How to Choose Your Firefighting Nozzle and Hose

During a hose and nozzle demonstration, you have one goal: find the right solution for your fire department.

You can expect your sales rep to guide you through the selection process with expert insight and advice. Everyone will conduct their demonstration a little bit differently, but in general, they should all start with the nozzle.

In this article, we’ll walk you through the process of choosing a nozzle, a few considerations for pairing with hose, and how to figure out the Pump Discharge Pressure (PDP).

Start with the Nozzle 

First, your sales rep will guide you through choosing a nozzle based on basic criteria that takes your needs and goals into account. Hoses should be selected after the nozzle based on nozzle flow and pressure rating.

Nozzle Selection Criteria: 

  • Intended Application
  • Desired Flow (GPM)
  • Desired Nozzle Pressure (PSI)
  • Need for variable or fixed gallonage nozzle
  • Smooth bore or combination nozzle

Let’s look at each of these fire nozzle criteria more fully.

Intended Firefighting Nozzle Application 

Your nozzle should be selected based on the intended application. Structural firefighting nozzles for pre-connected lines are most common. However, you may have other needs, such as high-rise, foam operations, or extended line applications. Each of these scenarios may require different flow rates or pattern capabilities that must be considered.

For example, if the intended use of the nozzle includes use with a foam eductor, a high flow/low-pressure fixed gallonage nozzle may not be the ideal choice. A smooth bore would also be a poor choice due to their inability to agitate your foam solution properly. Instead, you would want to consider an automatic, selectable, or fixed gallonage nozzle with a flow rating that includes or matches the flow rate of the eductor.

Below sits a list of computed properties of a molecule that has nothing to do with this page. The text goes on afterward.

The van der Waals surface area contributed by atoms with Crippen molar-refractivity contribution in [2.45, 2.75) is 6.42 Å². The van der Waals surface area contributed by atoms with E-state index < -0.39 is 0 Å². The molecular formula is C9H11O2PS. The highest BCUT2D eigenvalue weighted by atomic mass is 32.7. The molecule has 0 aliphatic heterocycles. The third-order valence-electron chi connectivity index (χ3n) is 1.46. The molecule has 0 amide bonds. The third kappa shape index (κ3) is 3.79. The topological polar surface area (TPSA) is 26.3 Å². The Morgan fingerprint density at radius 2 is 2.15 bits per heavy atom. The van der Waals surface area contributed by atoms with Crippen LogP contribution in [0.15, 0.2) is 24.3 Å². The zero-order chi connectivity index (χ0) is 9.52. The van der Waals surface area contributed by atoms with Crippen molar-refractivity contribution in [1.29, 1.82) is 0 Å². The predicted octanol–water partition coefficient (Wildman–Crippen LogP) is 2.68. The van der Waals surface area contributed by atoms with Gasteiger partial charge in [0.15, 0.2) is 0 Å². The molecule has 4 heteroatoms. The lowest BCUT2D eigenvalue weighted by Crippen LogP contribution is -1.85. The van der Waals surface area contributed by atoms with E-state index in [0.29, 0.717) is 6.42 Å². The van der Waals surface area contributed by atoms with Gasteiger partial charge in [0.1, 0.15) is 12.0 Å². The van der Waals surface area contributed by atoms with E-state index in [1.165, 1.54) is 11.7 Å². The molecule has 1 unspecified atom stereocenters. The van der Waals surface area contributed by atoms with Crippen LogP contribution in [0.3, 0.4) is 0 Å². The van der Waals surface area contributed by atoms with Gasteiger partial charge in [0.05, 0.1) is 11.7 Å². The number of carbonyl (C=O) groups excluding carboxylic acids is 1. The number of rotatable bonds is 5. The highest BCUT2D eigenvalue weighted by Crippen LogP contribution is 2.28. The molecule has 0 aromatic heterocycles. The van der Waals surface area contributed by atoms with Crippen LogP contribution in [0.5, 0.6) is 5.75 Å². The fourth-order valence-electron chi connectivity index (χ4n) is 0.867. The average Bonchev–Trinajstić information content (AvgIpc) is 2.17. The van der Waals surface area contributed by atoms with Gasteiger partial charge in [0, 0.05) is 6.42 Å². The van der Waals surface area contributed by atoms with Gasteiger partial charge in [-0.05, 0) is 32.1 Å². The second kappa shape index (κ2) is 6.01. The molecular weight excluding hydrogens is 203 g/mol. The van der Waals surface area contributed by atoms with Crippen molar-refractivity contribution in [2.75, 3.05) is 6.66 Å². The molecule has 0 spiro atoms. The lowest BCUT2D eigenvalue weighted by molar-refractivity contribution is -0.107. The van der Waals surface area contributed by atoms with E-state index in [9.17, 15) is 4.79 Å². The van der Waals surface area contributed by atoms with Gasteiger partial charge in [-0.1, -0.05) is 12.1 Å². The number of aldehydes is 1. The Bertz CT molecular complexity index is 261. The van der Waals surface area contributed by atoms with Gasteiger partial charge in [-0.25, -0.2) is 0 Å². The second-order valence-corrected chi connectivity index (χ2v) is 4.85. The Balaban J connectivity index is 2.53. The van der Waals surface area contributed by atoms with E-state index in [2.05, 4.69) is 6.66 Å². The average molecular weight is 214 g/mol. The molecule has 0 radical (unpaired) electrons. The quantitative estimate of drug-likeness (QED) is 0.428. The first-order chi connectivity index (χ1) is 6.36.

Desired Flow 

You will select the flow rate of your nozzle based on a couple of factors:

  1. NFPA 1710 application rates for specific application scenarios
  2. Matching the nozzle to a foam eductor or existing nozzles being used by the department

Knowing your desired flow rate narrows the nozzle choices down to the correct body size.

  • Small Body: Flows of 100 GPM and lower
  • Mid-Range Body: Flows up to 200 GPM
  • Large Body: Flows up to 300+ GPM

Desired Nozzle Pressure 

Your desired nozzle pressure is based on several factors. The most prominent factor is nozzle reaction. The lower the nozzle pressure is at a given flow, the less the nozzle reaction will be. Lower nozzle reaction allows for greater mobility and less work on the nozzle operator.

You should also consider what hose you plan to use and what pump pressure or standpipe pressures you will have available to you.

It is at this point that hose becomes an even more key factor. If you are not buying hose, you need to be mindful of your current hose and understand that the kink resistance may not be ideal for 75 PSI and 50 PSI nozzles or smooth bores. Kinking or bad handling characteristics at the nozzle can be an issue if this is not considered.

Sometimes, you may end up disliking a nozzle not due to its performance, but because it has poor handling characteristics based on incompatible hose pairings.

If your department is buying both hose and nozzles at the same time, you have a clean canvas to work with and can choose an ideal hose and nozzle package based on your criteria.

Need for Variable or Fixed Gallonage 

Deciding whether you need a variable or fixed gallonage nozzle depends on the flow requirements for your intended application(s). If your nozzle needs to flow 150 GPM for interior firefighting and 95 GPM for use with a foam eductor, variable flow (selectable GPM or an automatic) is a desirable choice.